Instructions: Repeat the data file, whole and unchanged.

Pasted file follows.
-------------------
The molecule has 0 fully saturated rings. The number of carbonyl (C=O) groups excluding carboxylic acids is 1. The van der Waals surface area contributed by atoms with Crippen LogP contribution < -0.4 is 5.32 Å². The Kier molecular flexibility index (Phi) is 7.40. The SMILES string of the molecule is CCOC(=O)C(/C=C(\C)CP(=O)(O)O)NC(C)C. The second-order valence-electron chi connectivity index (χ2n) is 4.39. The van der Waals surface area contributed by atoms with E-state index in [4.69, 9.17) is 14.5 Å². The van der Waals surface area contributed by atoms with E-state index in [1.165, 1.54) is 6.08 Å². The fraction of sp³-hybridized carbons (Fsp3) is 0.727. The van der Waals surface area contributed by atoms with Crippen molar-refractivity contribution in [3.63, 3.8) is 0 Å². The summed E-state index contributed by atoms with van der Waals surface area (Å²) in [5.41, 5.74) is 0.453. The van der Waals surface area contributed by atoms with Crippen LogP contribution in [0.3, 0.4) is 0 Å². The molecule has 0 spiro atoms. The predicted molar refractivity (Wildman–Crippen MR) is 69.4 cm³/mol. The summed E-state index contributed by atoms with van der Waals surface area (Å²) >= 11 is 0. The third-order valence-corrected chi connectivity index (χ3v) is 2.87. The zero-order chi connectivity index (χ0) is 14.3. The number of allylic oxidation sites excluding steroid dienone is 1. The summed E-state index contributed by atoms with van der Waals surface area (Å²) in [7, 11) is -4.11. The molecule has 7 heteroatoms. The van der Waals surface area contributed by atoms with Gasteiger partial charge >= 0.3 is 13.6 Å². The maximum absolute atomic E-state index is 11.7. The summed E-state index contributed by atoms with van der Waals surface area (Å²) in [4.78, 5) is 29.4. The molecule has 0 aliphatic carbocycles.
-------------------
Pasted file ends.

The molecule has 0 fully saturated rings. The number of carbonyl (C=O) groups excluding carboxylic acids is 1. The van der Waals surface area contributed by atoms with Crippen LogP contribution < -0.4 is 5.32 Å². The Kier molecular flexibility index (Phi) is 7.40. The SMILES string of the molecule is CCOC(=O)C(/C=C(\C)CP(=O)(O)O)NC(C)C. The second-order valence-electron chi connectivity index (χ2n) is 4.39. The van der Waals surface area contributed by atoms with E-state index in [4.69, 9.17) is 14.5 Å². The van der Waals surface area contributed by atoms with E-state index in [1.165, 1.54) is 6.08 Å². The fraction of sp³-hybridized carbons (Fsp3) is 0.727. The van der Waals surface area contributed by atoms with Crippen molar-refractivity contribution in [3.63, 3.8) is 0 Å². The summed E-state index contributed by atoms with van der Waals surface area (Å²) in [5.41, 5.74) is 0.453. The van der Waals surface area contributed by atoms with Crippen LogP contribution in [0.3, 0.4) is 0 Å². The molecule has 0 spiro atoms. The predicted molar refractivity (Wildman–Crippen MR) is 69.4 cm³/mol. The summed E-state index contributed by atoms with van der Waals surface area (Å²) >= 11 is 0. The third-order valence-corrected chi connectivity index (χ3v) is 2.87. The zero-order chi connectivity index (χ0) is 14.3. The number of allylic oxidation sites excluding steroid dienone is 1. The summed E-state index contributed by atoms with van der Waals surface area (Å²) in [7, 11) is -4.11. The molecule has 7 heteroatoms. The van der Waals surface area contributed by atoms with Gasteiger partial charge >= 0.3 is 13.6 Å². The maximum absolute atomic E-state index is 11.7. The summed E-state index contributed by atoms with van der Waals surface area (Å²) in [4.78, 5) is 29.4. The molecule has 0 aliphatic carbocycles.